The mesh has 5mm holes in it to allow the rain to enter the gutters however all the dust and other fine sediment that accumulates on the roof during the dry suddenly gets washed off and heads straight for the tank in the first few minutes of rain. This fine sediment will become an unwanted sludge in the base of your tank and lead to clogging of pipes. To remedy this I built a first flush diverter. Now you can buy a 90mm kit for $27 but where’s the fun in that! Also not everyone has access to a cheap kit but can easily make one up using regular plumbing fittings and following these steps.
There are recommendations of clearing 0.5-2L per m² but I would need either 30m of 100mm pipe or a barrel to do this. I figured even a small amount would help so I went about gathering the parts to build my DIY first flush diverter.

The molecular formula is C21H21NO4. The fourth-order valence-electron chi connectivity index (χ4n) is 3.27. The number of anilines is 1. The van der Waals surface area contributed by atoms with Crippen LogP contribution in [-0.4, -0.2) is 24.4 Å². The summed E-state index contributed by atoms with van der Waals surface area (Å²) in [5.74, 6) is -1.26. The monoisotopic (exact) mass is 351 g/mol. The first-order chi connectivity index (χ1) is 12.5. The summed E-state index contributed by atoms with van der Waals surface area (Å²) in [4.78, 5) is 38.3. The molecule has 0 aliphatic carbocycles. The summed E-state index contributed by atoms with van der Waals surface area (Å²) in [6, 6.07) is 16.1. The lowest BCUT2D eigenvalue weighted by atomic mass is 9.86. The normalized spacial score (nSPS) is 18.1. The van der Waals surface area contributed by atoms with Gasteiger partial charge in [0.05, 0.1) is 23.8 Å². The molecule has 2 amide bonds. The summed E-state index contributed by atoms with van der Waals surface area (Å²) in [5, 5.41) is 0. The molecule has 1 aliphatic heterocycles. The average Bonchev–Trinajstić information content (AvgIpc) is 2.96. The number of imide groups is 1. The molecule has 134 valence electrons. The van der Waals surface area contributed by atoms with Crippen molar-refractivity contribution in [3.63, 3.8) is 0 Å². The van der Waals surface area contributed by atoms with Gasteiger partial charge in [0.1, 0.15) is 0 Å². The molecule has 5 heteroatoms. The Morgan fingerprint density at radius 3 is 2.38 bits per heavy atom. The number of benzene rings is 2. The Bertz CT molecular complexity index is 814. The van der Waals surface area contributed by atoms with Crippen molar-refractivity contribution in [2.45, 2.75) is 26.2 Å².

Generally a first flush system is connected vertically down from the main plumbing via a T-joint fitting. Since I was using 90mm pipe I needed the top part to be a short 90mm section to slot into the T-Joint. This went into a 90-100mm adapter. Even though it’s expanding into 100mm I used the word ‘reducer’ because when you go to the shops and ask it may be labelled as such. The reducer is important for two reasons. It allows me to use 100mm pipe which gives me an extra ~5.5L for every metre length. Secondly, by putting a 92-95mm wide float in the 100mm pipe the difference in diameter is how the float will plug up the diverter when it rises to the top to allow water to then head towards the tank. A 100mm sleeve/coupling is then used to attach the reducer to the 100mm section of pipe that will hold the dirty water. Note: The coupling at the top does not need to be threaded.